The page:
Date on Master's Thesis/Doctoral Dissertation


Document Type

Master's Thesis

Degree Name



Pharmacology and Toxicology

Degree Program

Pharmacology and Toxicology, MS

Committee Chair

Ceresa, Brian

Committee Co-Chair (if applicable)

Hood, Joshua

Committee Member

Hood, Joshua

Committee Member

Wattenberg, Brian

Committee Member

Merchant, Michael

Committee Member

Clark, Geoffrey

Author's Keywords

EGFR; endocytosis; signaling; trafficking; subcellular fractionation; early endosome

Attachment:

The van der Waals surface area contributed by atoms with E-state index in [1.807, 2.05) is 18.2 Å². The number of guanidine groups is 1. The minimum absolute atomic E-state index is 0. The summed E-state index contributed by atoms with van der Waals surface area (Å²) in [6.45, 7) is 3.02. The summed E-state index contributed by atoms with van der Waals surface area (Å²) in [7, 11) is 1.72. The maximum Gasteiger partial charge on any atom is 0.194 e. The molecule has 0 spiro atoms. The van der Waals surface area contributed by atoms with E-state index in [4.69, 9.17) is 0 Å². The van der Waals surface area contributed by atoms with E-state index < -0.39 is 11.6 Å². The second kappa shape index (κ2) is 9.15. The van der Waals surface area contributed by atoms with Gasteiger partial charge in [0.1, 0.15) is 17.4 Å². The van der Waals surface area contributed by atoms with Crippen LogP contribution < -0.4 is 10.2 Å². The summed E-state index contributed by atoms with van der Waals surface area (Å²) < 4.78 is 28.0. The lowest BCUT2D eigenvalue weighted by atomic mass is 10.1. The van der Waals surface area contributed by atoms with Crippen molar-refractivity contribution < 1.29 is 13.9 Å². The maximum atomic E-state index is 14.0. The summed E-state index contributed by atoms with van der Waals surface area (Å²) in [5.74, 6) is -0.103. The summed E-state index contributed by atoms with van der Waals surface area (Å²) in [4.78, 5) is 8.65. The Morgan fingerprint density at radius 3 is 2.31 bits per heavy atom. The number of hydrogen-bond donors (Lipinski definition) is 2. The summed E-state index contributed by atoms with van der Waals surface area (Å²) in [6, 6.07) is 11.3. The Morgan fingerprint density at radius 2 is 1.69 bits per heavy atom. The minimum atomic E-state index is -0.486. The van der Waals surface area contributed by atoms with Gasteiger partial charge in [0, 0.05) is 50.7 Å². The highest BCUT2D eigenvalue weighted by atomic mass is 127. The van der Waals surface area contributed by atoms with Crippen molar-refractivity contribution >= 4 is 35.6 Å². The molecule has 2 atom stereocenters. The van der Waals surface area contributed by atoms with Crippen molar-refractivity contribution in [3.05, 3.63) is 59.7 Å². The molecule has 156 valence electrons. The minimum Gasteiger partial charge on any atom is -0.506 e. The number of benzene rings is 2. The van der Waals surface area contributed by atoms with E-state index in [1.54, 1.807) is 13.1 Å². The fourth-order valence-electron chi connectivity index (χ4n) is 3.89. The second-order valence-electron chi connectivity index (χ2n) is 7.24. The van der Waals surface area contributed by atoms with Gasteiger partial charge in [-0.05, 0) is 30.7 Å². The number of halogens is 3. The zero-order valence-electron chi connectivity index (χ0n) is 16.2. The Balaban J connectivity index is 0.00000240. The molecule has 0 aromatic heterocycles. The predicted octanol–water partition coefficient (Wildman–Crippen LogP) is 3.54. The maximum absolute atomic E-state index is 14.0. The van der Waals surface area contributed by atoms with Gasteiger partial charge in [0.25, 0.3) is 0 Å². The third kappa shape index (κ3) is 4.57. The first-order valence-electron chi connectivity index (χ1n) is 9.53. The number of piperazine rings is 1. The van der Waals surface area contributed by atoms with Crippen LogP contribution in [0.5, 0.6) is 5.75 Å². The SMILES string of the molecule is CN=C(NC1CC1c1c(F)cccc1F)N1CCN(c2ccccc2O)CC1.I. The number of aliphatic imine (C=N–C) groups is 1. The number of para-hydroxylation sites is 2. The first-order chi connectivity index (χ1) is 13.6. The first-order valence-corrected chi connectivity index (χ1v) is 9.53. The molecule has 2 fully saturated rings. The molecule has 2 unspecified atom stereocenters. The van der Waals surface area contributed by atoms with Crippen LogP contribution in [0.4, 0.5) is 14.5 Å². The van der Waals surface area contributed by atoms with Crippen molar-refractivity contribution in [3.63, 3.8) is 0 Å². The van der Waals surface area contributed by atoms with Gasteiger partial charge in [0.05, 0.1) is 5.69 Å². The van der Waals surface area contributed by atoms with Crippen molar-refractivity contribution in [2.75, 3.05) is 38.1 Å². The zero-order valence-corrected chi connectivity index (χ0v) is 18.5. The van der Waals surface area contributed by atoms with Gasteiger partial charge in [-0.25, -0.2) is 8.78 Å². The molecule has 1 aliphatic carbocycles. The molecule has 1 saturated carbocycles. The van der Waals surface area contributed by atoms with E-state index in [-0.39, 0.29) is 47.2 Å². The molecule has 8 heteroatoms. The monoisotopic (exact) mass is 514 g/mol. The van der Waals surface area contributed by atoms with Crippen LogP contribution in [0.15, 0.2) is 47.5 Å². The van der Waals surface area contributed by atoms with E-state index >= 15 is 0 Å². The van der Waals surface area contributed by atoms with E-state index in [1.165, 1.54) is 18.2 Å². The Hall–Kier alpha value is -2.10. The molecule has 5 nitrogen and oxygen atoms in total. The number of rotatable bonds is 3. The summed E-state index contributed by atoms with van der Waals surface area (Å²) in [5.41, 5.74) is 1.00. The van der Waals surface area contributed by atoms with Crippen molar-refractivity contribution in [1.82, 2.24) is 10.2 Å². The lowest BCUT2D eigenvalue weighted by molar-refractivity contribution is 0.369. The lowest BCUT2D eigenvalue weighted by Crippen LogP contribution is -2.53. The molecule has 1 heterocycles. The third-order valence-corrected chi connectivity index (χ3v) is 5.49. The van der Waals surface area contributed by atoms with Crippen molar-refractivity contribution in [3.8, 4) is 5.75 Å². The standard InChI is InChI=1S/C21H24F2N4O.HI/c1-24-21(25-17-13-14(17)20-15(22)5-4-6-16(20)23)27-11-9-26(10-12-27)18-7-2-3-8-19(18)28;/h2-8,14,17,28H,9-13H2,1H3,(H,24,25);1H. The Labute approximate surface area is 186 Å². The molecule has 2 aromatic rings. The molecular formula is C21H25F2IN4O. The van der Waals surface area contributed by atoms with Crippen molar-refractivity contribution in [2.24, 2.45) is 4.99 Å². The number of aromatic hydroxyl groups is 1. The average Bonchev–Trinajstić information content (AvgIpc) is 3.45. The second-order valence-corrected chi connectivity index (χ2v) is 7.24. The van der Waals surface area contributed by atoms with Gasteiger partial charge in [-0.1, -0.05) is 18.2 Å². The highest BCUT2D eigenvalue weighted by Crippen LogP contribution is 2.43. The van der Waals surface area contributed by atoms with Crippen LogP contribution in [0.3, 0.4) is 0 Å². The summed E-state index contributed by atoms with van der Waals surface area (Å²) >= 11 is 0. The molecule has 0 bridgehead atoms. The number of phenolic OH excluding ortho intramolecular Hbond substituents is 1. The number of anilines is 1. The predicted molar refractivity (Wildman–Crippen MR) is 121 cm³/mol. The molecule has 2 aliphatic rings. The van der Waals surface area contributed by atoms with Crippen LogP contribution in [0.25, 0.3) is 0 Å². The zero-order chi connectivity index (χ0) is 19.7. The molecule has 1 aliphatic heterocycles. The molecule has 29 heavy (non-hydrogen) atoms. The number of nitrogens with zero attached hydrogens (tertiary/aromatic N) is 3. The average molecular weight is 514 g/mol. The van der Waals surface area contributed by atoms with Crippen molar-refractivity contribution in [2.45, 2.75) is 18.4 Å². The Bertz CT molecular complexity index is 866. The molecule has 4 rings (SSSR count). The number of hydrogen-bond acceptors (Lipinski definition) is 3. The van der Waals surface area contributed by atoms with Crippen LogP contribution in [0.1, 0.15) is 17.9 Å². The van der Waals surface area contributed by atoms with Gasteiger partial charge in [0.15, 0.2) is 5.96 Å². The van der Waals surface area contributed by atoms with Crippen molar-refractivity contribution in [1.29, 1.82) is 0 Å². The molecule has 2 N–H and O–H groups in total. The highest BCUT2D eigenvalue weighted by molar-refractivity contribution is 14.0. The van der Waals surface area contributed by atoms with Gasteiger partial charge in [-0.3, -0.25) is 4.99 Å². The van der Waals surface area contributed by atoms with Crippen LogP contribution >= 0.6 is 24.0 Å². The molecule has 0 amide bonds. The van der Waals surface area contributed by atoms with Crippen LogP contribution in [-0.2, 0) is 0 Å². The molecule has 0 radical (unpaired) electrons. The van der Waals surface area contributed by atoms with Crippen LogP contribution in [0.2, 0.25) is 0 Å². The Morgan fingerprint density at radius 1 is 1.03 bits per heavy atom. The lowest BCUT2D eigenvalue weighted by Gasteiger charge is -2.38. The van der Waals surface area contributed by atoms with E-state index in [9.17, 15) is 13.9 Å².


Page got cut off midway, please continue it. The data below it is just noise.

The epidermal growth factor receptor (EGFR) is a receptor tyrosine kinase (RTK) that is an integral component of proliferative signaling. When activated by a ligand at the plasma membrane, EGFR undergoes clathrin-mediated endocytosis. This spatial regulation of the receptor is an important regulator of receptor expression as it mediates its degradation. Endocytosis also has implications on EGFR downstream signaling, though the details are not fully understood. The goal of this thesis is to develop a method to isolate early endosomes in order to study downstream effectors associated with activated EGFR in this compartment. HeLa cells were used to test various subcellular fractionation methods, optimizing each step to develop a protocol that enriches early endosomes. The isolated compartments were then analyzed by mass spectrometry to characterize the protein composition of early endosomes, with the goal of further understanding how the spatial regulation of EGFR affects its downstream signaling.